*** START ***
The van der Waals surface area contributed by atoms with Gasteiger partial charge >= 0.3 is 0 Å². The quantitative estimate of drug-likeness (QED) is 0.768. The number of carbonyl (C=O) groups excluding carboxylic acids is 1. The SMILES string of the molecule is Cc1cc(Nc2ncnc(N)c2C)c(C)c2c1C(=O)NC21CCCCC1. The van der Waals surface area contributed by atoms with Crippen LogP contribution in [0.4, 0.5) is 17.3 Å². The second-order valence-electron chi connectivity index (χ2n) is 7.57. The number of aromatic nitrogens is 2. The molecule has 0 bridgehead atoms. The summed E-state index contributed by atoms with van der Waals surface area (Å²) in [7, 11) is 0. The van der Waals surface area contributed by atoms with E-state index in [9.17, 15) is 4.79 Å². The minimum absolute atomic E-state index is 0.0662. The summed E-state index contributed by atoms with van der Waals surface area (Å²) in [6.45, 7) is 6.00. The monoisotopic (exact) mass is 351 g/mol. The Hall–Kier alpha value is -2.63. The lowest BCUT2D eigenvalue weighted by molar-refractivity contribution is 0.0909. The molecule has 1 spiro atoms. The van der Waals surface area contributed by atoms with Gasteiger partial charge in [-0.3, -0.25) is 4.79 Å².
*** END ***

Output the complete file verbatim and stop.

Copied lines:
The van der Waals surface area contributed by atoms with Gasteiger partial charge >= 0.3 is 0 Å². The quantitative estimate of drug-likeness (QED) is 0.768. The number of carbonyl (C=O) groups excluding carboxylic acids is 1. The SMILES string of the molecule is Cc1cc(Nc2ncnc(N)c2C)c(C)c2c1C(=O)NC21CCCCC1. The van der Waals surface area contributed by atoms with Crippen LogP contribution in [0.4, 0.5) is 17.3 Å². The second-order valence-electron chi connectivity index (χ2n) is 7.57. The number of aromatic nitrogens is 2. The molecule has 0 bridgehead atoms. The summed E-state index contributed by atoms with van der Waals surface area (Å²) in [7, 11) is 0. The van der Waals surface area contributed by atoms with E-state index in [9.17, 15) is 4.79 Å². The minimum absolute atomic E-state index is 0.0662. The summed E-state index contributed by atoms with van der Waals surface area (Å²) in [6.45, 7) is 6.00. The monoisotopic (exact) mass is 351 g/mol. The Hall–Kier alpha value is -2.63. The lowest BCUT2D eigenvalue weighted by molar-refractivity contribution is 0.0909. The molecule has 1 spiro atoms. The van der Waals surface area contributed by atoms with Gasteiger partial charge in [-0.3, -0.25) is 4.79 Å².